Today was an incredibly important – and emotional – day for me. I secured an Adjournment Debate in Parliament on Health  Safety in the Mining Industry, which gave me the privilege of paying tribute to the 15 miners who died in the Burngrange shale mining disaster 70 years ago.

called on the UK government to set up specific funds for former coal and shale mining communities across the UK to help them adapt and provide for the future – and has said that mining communities are owed gratitude and support.

I also called on the UK government to review the health and safety and human rights records of the countries which the UK imports its coal from.

I was able to voice my concerns that the UK is importing from both Russia, which is subject to international sanctions over Ukraine and is providing close to half of all the coal brought in, and Columbia which has an ugly track record on human rights.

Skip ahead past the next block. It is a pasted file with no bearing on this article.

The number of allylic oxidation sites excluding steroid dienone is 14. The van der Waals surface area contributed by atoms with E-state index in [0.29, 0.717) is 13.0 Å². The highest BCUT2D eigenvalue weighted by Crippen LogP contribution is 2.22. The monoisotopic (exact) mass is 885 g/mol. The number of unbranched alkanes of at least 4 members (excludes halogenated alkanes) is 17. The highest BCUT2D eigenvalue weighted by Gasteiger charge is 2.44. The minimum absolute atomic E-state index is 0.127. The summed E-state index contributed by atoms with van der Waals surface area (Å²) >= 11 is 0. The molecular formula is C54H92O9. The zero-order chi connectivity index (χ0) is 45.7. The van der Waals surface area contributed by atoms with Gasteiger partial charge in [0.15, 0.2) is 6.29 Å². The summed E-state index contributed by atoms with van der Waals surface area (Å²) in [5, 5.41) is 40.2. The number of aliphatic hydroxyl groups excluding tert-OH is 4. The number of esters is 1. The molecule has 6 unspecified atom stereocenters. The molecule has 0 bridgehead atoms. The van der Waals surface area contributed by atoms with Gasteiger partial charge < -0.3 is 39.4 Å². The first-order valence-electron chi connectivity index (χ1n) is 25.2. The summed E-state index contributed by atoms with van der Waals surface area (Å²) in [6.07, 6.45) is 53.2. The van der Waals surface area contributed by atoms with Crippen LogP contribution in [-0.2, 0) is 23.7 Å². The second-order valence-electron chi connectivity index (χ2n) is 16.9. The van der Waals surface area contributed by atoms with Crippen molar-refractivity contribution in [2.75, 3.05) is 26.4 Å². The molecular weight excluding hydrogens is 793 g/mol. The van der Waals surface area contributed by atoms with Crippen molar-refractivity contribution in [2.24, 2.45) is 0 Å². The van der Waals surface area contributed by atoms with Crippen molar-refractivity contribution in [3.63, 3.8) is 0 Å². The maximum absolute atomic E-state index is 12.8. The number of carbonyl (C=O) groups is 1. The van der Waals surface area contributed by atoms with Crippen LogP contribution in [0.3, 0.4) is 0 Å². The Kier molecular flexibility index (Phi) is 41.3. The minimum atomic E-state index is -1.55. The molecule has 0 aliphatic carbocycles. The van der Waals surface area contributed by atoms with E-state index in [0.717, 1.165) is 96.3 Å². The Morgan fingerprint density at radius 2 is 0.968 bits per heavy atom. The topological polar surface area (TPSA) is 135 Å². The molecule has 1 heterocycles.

My grandad was a miner, which is why this industry – and those killed in tragic accidents – remain so close to my heart.

I said the Minister needs to explain what she and her government will do to ensure communities across the UK, blighted by the loss of these industries, get greater investment and support to embrace an environmentally friendly future.

The UK government should set up specific funds for the communities of former coal and shale mining communities to help them adapt to and provide for the future, they have sacrificed more than they should have and we owe them our gratitude and support.

We should not be condoning the dereliction of duty towards the human rights of workers and families living in mining communities but while we do still import coal we should do it from responsible sources, and I’d like to ask the Minister what extra resources she could put in to that.